Snake venom speeds healing

A new fibrin adhesive made from an enzyme found in snake venom is more effective at closing surgical incisions than traditional sutures, according to a new study in the October issue of the Journal of Periodontology.

"This unique adhesive may stimulate faster tissue repair...compared to traditional sutures used after surgery," notes study author Monica Barbosa, PhD, Bauru Dental School at the University of Sao Paulo in a press release.

The study looked at 15 patients who had undergone a gingival graft. After 90 days, the mean loss of vertical dimension was greater in the control group (22.33 percent) then the test group using the adhesive (15.66 percent). Also, the test group's grafts were closer to the normal shade of the gingiva in the photographic follow-up 14 days after the surgery.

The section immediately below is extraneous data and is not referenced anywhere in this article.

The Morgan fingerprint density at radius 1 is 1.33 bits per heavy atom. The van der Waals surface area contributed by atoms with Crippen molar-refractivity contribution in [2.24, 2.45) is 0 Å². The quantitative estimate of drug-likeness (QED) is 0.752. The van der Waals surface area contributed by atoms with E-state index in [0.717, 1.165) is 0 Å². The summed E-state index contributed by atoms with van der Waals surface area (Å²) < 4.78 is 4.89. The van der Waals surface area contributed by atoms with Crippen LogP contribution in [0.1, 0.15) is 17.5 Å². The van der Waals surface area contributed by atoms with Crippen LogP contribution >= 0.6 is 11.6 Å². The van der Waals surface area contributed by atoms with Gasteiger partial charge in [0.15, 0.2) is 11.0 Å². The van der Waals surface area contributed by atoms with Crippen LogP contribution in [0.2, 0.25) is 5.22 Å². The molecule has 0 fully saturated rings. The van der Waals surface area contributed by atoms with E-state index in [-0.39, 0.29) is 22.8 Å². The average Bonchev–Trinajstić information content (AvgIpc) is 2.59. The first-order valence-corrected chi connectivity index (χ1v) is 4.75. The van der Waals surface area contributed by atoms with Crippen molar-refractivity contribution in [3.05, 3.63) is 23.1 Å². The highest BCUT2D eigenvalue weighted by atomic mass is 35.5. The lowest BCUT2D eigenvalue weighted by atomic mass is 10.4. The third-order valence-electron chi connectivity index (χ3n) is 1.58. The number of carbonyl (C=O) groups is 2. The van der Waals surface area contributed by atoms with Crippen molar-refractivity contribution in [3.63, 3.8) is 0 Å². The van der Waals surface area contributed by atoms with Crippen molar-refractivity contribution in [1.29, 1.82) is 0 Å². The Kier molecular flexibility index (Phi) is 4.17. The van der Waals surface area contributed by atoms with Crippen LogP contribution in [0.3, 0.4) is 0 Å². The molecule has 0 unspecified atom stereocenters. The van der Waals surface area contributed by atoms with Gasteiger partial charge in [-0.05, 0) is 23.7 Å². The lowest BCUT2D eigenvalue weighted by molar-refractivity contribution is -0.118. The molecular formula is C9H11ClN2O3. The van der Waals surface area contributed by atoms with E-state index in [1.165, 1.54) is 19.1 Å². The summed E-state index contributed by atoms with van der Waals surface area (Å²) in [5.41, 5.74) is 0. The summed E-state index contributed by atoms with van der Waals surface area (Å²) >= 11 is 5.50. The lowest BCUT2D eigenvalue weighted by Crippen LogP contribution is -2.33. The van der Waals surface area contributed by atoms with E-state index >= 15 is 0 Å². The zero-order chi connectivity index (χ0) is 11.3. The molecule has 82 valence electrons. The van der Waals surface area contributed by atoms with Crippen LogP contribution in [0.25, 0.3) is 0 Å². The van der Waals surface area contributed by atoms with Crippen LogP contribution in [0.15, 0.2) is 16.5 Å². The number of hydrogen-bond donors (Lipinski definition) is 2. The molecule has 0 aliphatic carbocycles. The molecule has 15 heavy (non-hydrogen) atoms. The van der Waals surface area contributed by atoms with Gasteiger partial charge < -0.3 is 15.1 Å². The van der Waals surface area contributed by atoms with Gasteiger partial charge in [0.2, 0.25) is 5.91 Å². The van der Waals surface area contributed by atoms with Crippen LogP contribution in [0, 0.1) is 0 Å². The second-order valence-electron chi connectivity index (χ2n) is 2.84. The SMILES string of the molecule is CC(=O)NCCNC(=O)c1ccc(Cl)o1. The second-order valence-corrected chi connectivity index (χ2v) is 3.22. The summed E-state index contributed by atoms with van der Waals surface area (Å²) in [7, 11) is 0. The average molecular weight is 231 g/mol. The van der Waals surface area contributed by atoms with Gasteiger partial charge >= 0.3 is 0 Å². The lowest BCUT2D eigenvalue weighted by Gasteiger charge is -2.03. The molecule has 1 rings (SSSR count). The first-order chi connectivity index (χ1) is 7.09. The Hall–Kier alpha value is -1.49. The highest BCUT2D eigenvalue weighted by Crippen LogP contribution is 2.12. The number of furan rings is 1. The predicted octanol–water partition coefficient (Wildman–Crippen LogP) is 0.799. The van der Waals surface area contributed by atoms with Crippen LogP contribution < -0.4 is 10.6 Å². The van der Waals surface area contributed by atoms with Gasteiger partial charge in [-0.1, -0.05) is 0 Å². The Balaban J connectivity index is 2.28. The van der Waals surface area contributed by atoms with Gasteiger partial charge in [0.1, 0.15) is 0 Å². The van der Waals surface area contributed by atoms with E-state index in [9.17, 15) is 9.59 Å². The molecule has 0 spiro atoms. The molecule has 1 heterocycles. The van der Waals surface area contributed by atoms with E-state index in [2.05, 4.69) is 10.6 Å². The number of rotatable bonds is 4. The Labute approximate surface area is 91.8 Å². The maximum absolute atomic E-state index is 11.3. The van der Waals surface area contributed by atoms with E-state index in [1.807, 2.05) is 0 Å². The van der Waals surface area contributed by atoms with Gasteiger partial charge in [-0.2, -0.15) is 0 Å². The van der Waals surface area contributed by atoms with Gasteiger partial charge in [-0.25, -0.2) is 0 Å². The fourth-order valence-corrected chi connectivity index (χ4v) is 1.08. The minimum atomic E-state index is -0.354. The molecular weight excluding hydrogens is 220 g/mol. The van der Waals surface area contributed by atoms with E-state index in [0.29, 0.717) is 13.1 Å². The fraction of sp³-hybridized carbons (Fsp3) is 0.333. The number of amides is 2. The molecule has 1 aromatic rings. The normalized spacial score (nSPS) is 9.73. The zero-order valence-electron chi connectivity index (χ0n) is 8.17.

"This adhesive may be a less infectious alternative to traditional sutures," says Preston D. Miller, Jr., DDS, President of the American Academy of Periodontology, in a press release. "This research highlights the array of therapies available for patients; both traditional and natural alternatives."

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